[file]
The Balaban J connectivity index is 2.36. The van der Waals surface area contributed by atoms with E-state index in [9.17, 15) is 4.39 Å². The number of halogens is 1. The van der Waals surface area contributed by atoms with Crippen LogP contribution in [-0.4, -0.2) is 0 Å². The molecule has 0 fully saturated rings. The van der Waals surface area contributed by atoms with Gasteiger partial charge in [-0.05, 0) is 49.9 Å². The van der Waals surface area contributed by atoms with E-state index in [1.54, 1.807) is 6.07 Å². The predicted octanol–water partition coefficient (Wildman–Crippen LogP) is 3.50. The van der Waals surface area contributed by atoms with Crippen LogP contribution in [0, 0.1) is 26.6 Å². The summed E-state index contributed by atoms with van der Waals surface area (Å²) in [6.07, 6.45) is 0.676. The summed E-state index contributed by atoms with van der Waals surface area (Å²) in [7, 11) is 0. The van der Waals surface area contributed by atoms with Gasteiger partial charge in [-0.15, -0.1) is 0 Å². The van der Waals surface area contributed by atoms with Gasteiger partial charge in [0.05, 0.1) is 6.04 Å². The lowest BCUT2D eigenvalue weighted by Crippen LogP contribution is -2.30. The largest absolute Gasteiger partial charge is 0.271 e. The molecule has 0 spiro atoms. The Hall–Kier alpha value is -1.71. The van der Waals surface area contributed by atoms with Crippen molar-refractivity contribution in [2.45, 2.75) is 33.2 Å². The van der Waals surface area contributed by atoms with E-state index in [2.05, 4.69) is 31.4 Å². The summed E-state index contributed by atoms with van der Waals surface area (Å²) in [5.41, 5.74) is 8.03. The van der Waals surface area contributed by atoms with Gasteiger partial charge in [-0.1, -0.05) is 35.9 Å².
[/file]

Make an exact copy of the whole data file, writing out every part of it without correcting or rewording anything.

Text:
The Balaban J connectivity index is 2.36. The van der Waals surface area contributed by atoms with E-state index in [9.17, 15) is 4.39 Å². The number of halogens is 1. The van der Waals surface area contributed by atoms with Crippen LogP contribution in [-0.4, -0.2) is 0 Å². The molecule has 0 fully saturated rings. The van der Waals surface area contributed by atoms with Gasteiger partial charge in [-0.05, 0) is 49.9 Å². The van der Waals surface area contributed by atoms with E-state index in [1.54, 1.807) is 6.07 Å². The predicted octanol–water partition coefficient (Wildman–Crippen LogP) is 3.50. The van der Waals surface area contributed by atoms with Crippen LogP contribution in [0, 0.1) is 26.6 Å². The summed E-state index contributed by atoms with van der Waals surface area (Å²) in [6.07, 6.45) is 0.676. The summed E-state index contributed by atoms with van der Waals surface area (Å²) in [7, 11) is 0. The van der Waals surface area contributed by atoms with Gasteiger partial charge in [-0.15, -0.1) is 0 Å². The van der Waals surface area contributed by atoms with Gasteiger partial charge in [0.05, 0.1) is 6.04 Å². The lowest BCUT2D eigenvalue weighted by Crippen LogP contribution is -2.30. The largest absolute Gasteiger partial charge is 0.271 e. The molecule has 0 spiro atoms. The Hall–Kier alpha value is -1.71. The van der Waals surface area contributed by atoms with Crippen molar-refractivity contribution in [2.45, 2.75) is 33.2 Å². The van der Waals surface area contributed by atoms with E-state index in [2.05, 4.69) is 31.4 Å². The summed E-state index contributed by atoms with van der Waals surface area (Å²) in [5.41, 5.74) is 8.03. The van der Waals surface area contributed by atoms with Gasteiger partial charge in [-0.1, -0.05) is 35.9 Å².